Friday, 26 April 2013

Guest blog: Ros Gemmell - 'The Jigsaw Puzzle' (A Tween Mystery Fantasy)

Twelve-year-old asthmatic Daniel stays with his bossy cousin, Amy, her mum, and two cats in the Scottish countryside during the Christmas holidays while his parents take a trip to sort out their problems. When Amy and Daniel make up an old jigsaw puzzle, the cottage and garden gradually change to resemble the Victorian cottage pictured on the box lid. In between searching for the missing Title Deeds of the cottage to save it from land developers, they complete the jigsaw and find a strange rhyming puzzle hidden within the box. What does it mean? Daniel and Amy soon find out when they become trapped in the past.

Will they solve the cryptic written puzzle and find their way back to the present before it’s too late to save themselves, the destruction of the woods, and their cottage?

The Jigsaw Puzzle (excerpt)

“I know what we’ll do.” Amy suddenly ran into her room, startling him out of his thoughts. “I found an old jigsaw in the attic one day and I haven’t tried it yet. Let’s take it downstairs and we could start it now.” 
Hardly pausing to see if Daniel agreed, Amy led the way down to the living room as though expecting him to follow. So, he did. He didn’t really care what they did today. Anything would do to stop him picturing his mother and father driving away without him.
He didn’t even want to think about them flying across the Atlantic to America with the kinds of trouble these days, or accidents. No, don’t think of that. At least Amy kept him amused in her bossy way, taking charge. He used to like jigsaws and hadn’t done one for years. In fact, he loved any kind of puzzle, especially anything in code. It was a change from playing computer games, though his friend back at school, Paul, would never believe Daniel put together a jigsaw.
Once seated at the big table in the corner, they opened the jigsaw box, standing the picture lid against the fruit bowl so they could see it clearly. Hundreds of small pieces lay in the box. Daniel picked one up, surprised to find the pieces made of thin wood instead of cardboard. It appeared very old and cut a bit differently from more modern jigsaws.
Some of the curved edges had no cut-out bit to attach to another piece. He reckoned they probably shaped against another curve to join up. Other pieces looked more like the kind he knew with notches or spaces to connect to each other.
Daniel stared at the picture on the lid. “Huh, a house and garden. Why can’t it be something interesting like wild cats or birds?”
Amy shrugged, not bothering to answer. She might be bossy, Daniel thought, but at least she didn’t chatter all the time like the girls at school.
Then he stared at the picture more closely, noticing something strange about it. The house did look a bit familiar. But the old-fashioned crisscross windows had tiny panes of glass which he’d never seen before. A strange doorknocker shaped like an old face hung on the door, and the garden bloomed with lots of colourful flowers and plants. A stone sundial stood at the bottom of the garden, casting a shadow across its surface. Daniel’s stomach flipped. The house in his dream!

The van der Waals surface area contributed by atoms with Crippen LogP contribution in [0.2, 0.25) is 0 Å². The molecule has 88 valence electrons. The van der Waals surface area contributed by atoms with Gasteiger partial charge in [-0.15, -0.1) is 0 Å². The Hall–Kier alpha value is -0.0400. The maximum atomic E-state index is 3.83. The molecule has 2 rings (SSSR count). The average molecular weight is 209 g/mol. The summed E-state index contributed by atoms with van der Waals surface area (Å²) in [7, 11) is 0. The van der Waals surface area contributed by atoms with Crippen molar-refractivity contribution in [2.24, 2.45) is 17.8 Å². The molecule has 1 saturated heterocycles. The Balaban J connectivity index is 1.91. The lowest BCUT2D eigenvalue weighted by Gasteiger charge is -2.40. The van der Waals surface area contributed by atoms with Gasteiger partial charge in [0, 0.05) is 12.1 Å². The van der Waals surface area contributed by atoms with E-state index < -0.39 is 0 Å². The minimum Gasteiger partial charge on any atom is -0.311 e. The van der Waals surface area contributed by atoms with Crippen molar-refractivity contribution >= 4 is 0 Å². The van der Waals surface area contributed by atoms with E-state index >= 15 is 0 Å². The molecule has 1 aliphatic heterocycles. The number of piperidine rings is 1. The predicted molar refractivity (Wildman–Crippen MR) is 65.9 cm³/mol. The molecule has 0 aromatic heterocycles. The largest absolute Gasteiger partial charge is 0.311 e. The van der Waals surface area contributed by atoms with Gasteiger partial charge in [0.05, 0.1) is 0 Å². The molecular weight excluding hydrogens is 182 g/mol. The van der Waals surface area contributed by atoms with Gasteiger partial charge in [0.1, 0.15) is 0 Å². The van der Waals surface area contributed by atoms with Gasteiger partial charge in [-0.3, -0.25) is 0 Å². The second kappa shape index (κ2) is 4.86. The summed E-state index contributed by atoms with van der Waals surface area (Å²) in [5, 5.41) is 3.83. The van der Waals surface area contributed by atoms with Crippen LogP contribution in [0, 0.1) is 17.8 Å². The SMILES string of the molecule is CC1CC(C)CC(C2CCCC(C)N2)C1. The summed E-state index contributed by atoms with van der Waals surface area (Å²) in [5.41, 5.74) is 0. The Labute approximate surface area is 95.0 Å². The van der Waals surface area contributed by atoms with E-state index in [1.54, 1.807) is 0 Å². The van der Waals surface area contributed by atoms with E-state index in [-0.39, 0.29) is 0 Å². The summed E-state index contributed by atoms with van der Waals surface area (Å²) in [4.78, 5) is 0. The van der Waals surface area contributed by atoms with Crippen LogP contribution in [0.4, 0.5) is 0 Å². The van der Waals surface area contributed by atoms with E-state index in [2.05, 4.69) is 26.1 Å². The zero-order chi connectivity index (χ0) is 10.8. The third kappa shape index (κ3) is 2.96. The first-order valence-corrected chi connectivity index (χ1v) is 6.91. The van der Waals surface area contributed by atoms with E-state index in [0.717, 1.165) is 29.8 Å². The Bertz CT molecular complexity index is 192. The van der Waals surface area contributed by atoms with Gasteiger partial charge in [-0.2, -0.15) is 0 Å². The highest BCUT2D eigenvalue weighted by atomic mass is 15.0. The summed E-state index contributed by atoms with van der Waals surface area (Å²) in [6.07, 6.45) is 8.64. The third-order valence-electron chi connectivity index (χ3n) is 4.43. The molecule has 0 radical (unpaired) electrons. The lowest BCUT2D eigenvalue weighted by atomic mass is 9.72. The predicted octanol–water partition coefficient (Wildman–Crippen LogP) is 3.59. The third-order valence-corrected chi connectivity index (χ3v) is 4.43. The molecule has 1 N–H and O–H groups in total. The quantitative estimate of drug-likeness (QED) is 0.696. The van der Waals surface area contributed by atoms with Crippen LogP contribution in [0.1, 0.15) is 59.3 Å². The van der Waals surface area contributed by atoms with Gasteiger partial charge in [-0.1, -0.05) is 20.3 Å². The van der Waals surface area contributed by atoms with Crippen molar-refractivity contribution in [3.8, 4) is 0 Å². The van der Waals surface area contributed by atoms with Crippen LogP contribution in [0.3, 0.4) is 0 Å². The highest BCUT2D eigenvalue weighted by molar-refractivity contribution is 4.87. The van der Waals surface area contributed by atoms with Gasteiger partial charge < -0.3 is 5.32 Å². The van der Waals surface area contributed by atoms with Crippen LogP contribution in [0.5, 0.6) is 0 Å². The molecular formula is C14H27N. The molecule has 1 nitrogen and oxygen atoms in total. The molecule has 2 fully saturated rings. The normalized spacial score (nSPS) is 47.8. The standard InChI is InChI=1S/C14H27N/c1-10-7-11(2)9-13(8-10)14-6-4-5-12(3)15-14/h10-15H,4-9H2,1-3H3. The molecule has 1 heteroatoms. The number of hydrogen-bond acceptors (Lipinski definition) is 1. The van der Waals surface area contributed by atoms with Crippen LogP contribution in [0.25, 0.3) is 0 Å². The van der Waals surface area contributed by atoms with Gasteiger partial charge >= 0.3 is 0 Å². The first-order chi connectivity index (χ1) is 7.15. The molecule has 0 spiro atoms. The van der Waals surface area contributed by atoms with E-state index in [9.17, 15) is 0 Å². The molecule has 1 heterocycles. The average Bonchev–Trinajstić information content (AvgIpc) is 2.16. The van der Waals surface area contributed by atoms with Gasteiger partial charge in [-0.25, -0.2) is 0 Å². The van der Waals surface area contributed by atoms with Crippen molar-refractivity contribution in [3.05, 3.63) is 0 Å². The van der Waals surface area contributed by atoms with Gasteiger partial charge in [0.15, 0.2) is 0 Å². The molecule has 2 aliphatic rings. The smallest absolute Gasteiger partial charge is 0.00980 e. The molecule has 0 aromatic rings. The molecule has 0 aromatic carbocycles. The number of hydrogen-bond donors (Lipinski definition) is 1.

A freelance writer for many years, Rosemary Gemmell’s short stories and articles are published in UK magazines, in the US, and Online and she has won a few short story prizes over the years. Her first historical novel, Dangerous Deceit, was published by Champagne Books in Canada in May 2011 (as Romy), and Victorian novella, Mischief at Mulberry Manor, was published on kindle in December 2012.

First tween novel, Summer of the Eagles, was published by MuseItUp Publishing in Canada in March 2012 (as Ros) and The Jigsaw Puzzle is now released in April 2013. She describes herself as a butterfly writer, as she writes in so many different genres and different styles. Rosemary is a member of the Society of Authors, the Scottish Association of Writers and the Romantic Novelists’ Association.

Available from MuseItUp:



Rosemary Gemmell said...

Many thanks for inviting me to your blog, Lindsay!

Linda Acaster said...

That's a great excerpt, Rosemary. I hope the book does well for you.

I am interested to note that you write as Ros for your Tween books and Rosemary for your adult. Was this a conscious decision, or pressed on you by publishers?

J Q Rose said...

I admire authors who can figure out how to write a story so readers can solve the puzzle. That takes a lot of creativity. Congrats on your new release!

FYI-Here's a link to a jigsaw puzzle site that will keep puzzle players busy forever. Have fun!!

Rosemary Gemmell said...

Hi Linda - thanks for that comment. I've written as Rosemary for published short stories and articles for many years, then when I started writing adult historical/romance novels I chose to be Romy. It was also my choice to be Ros for children's - means I keep the same surname but have slightly different identities for each kind of writing!

Rosemary Gemmell said...

Many thanks for that, J.Q! I did a link to jigsaws on my blog launch for some fun!

Linda Acaster said...

The way you've separated your name for different age-related genres is a good idea. Thanks for sharing.

Suzanne's Thoughts for the Day said...

Loved the book!

Rosemary Gemmell said...

Thanks so much for your support, Suzanne!

JimBoii said...

I really loved the story.